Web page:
August 13, 1521 was a date that changed history in the Americas. On that day, a few hundred Spanish conquistadors, along with thousands of Indigenous allies, ended the bloody siege on Tenochtitlán and declared the fall of the Aztec Empire. Five centuries later, director Rodrigo Reyes brings us the film “499,” in which a nameless Spanish conquistador somehow washes ashore in modern Mexico to a world he can’t comprehend.
The ghostly conquistador retraces the steps he walked in the 16th century with Hernán Cortés and the rest of the conquistadors on their way to Tenochtitlán, the capital of the Aztec empire, the current site of Mexico City. For this new journey, however, the conquistador meets and must listen to the testimonies of victims of present-day violence in Mexico: a man whose father was killed because he was a journalist, Central American migrants who are fleeing their country because of death threats, a mother looking for justice for the femicide of her young daughter, and others.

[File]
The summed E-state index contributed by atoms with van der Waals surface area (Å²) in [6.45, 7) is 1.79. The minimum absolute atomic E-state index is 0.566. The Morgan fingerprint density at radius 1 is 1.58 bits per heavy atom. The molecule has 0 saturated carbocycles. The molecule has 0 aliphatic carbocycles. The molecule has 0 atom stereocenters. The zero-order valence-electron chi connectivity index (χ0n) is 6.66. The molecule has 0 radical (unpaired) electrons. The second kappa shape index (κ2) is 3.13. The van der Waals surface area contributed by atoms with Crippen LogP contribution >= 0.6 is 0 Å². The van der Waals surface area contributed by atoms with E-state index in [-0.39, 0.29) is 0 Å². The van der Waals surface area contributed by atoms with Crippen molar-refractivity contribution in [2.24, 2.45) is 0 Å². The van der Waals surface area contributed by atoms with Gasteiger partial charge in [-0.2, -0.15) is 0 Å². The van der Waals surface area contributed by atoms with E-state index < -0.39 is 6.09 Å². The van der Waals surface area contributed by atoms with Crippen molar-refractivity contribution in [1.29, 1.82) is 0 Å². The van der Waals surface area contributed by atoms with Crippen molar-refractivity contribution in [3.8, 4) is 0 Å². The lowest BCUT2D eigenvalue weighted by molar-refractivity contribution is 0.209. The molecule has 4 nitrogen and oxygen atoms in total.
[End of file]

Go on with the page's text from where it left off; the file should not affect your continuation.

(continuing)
In “499,” Reyes is not trying to impart a history lesson about what happened 500 years ago. Instead, he brings together past and present to reflect on the long-lasting consequences of colonialism.
After the film was completed, Reyes wanted to continue the conversation. He brought his film back to the people who shared their stories with him, and from July 31 to August 13, 2021, he screened the movie in 11 cities along the Cortés route. The events included a dialogue after each screening between the audience and the film’s protagonists to discuss and connect the violence of the distant past with what many in Mexico are living today, and to try to end that violent cycle.
In this episode of Latino USA, Reyes reflects on what it meant to go back to Cortés’ route on the 500 anniversary of the fall of the Aztec empire, and what he hopes viewers will take away from his film.
“499” is available in the U.S. through Cinema Guild and in Mexico through Somos Piano.
This episode was produced by Victoria Estrada.
Latino USA with Maria Hinojosa, produced by Futuro Media, is the longest-running Latino-focused program on U.S. public media.
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